The Danish Girl: Tom Hooper's drama's influence on Copenhagen

The remarkable true story of transgender pioneer Lili Elbe runs deep in the bloodstream of Denmark's capital

Jacob Stolworthy
Thursday 26 May 2016 16:48
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Walking the streets of Copenhagen is one thing; walking the streets of Copenhagen having seen The Danish Girl is another.

As someone who was introduced to artist Einar Wegener’s transformation into transgender pioneer Lili Elbe via Tom Hooper's period retelling, I had no idea quite how deeply this story ran through the veins of Lili’s homeland.

One meander through the city streets later and it's a sure bet you'll have stumbled across a painting, building or street that withholds some form of connection to Hooper's Oscar-winning film.


One such location is the Nyhavn canal district, a cobbled waterfront home to numerous picturesque locales. Only a year previous had the area been transported into a 1920s fish market with Eddie Redmayne and Alicia Vikander strolling around in character as Ebe and artist Gerda Wegener.

A nearby worker based in an office above restaurant Cap Horn tells me how she had glimpsed the two in action just by a mere glance out of the window; Little did she realise she was watching an Oscar-winner to be.

Other destinations used during production include Magstaede, Det Kongelige Teater, Kunsthal Charlottenborg and the Frederiksstad district (take note: each place warrants a visit).

Most memorable, however, are the pastoral buildings home to Ben Whishaw's character Henrik – Lili's love interest – which remained untouched for the film; on the day that I visit, the Nyboder naval barracks are barren yet beautiful, much like in the image below.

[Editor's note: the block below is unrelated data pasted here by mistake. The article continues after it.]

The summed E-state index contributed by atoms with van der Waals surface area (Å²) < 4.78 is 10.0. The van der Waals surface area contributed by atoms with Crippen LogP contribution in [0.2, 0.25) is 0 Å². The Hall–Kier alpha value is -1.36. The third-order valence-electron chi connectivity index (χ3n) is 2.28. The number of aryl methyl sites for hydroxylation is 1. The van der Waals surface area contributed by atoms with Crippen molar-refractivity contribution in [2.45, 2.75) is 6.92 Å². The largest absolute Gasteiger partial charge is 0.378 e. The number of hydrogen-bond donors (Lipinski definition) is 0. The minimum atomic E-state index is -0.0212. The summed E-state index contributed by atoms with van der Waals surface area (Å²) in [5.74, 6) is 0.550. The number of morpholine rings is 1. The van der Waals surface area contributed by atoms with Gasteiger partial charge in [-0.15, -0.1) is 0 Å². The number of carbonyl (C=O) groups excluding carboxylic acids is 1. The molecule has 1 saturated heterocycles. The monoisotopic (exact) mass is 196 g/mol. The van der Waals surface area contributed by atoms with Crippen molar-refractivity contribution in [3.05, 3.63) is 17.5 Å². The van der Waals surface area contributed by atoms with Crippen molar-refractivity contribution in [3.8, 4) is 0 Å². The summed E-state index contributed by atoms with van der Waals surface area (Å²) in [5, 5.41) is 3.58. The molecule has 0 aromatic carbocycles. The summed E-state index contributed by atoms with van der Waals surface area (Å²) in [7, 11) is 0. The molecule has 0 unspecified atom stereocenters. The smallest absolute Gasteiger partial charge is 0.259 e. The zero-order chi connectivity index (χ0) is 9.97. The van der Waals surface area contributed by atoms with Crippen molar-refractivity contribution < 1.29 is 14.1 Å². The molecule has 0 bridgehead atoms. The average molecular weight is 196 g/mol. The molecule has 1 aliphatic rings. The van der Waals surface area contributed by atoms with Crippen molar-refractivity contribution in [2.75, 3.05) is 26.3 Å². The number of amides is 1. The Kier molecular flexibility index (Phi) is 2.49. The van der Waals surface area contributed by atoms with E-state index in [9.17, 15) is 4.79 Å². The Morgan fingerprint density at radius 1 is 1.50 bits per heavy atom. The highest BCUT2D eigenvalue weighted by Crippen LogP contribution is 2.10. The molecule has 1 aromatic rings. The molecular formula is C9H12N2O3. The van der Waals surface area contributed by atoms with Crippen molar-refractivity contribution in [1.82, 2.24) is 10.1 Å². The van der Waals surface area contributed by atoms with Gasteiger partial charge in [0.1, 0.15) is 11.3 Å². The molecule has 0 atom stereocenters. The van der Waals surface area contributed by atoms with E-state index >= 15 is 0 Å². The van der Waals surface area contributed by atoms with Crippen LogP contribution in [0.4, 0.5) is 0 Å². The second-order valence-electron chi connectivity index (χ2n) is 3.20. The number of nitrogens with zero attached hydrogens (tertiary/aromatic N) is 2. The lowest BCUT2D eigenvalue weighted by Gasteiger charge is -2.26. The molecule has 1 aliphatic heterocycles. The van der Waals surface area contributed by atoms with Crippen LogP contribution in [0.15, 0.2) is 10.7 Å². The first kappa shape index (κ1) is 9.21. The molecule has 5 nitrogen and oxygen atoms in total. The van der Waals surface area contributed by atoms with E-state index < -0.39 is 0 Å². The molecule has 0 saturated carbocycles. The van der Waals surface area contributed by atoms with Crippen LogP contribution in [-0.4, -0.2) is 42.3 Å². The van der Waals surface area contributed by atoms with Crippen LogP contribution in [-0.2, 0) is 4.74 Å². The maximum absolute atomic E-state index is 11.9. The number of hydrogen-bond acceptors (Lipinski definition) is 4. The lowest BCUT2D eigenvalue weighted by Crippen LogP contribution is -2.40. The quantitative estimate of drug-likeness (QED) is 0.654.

To gather an effective sense of The Danish Girl’s full importance, visitors to Copenhagen need simply go wandering.

On one of our many coffee stops, my party happens across a twentysomething who, through conversation, drops in how he was an extra in one of the film's key moments; he can be glimpsed in the scene where Lili researches sex reassignment in a Parisian library (Denmark's Fiolstæde Reading Room standing in for the French capital).

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Another surprise came during a visit to Arken Museum of Modern Art, a touchstone building based outside of the city's centre. We inadvertently realise the museum is hosting an exhibition dedicated to the works of Gerda Wegener.

Seeing her story expressed through the real-life paintings of Lili fills you with a sense of melancholic realisation of the duo's very existence. Open until January 2017, the gallery serves as the film's perfect accompaniment bolstering any Copenhagen visit. (Sidenote: don't miss the Niki de Saint Phalle exhibition also.)

The Danish Girl's true lasting legacy is the way in which Copenhagen openly provides a broader understanding of Lili and Gerda's remarkably touching story.

Rave reviews and awards recognition aside, that is the biggest accolade of all.

‘The Danish Girl’ is out to own on DVD and Blu-ray now

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